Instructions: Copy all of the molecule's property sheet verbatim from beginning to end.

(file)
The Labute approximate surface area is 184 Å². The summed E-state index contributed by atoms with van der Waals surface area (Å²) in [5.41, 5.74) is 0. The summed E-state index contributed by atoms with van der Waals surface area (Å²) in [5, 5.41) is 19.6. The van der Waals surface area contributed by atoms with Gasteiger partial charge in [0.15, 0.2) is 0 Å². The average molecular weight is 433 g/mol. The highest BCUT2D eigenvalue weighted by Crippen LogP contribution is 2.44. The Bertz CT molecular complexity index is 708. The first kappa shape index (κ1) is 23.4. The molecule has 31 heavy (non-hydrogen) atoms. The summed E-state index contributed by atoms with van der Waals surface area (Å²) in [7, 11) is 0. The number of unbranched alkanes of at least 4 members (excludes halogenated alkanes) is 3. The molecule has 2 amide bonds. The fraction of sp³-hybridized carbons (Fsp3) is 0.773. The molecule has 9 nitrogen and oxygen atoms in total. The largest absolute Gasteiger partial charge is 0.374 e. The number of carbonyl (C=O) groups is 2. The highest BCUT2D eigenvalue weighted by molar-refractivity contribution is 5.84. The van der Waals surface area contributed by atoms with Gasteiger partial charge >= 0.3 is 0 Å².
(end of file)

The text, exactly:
The Labute approximate surface area is 184 Å². The summed E-state index contributed by atoms with van der Waals surface area (Å²) in [5.41, 5.74) is 0. The summed E-state index contributed by atoms with van der Waals surface area (Å²) in [5, 5.41) is 19.6. The van der Waals surface area contributed by atoms with Gasteiger partial charge in [0.15, 0.2) is 0 Å². The average molecular weight is 433 g/mol. The highest BCUT2D eigenvalue weighted by Crippen LogP contribution is 2.44. The Bertz CT molecular complexity index is 708. The first kappa shape index (κ1) is 23.4. The molecule has 31 heavy (non-hydrogen) atoms. The summed E-state index contributed by atoms with van der Waals surface area (Å²) in [7, 11) is 0. The number of unbranched alkanes of at least 4 members (excludes halogenated alkanes) is 3. The molecule has 2 amide bonds. The fraction of sp³-hybridized carbons (Fsp3) is 0.773. The molecule has 9 nitrogen and oxygen atoms in total. The largest absolute Gasteiger partial charge is 0.374 e. The number of carbonyl (C=O) groups is 2. The highest BCUT2D eigenvalue weighted by molar-refractivity contribution is 5.84. The van der Waals surface area contributed by atoms with Gasteiger partial charge >= 0.3 is 0 Å².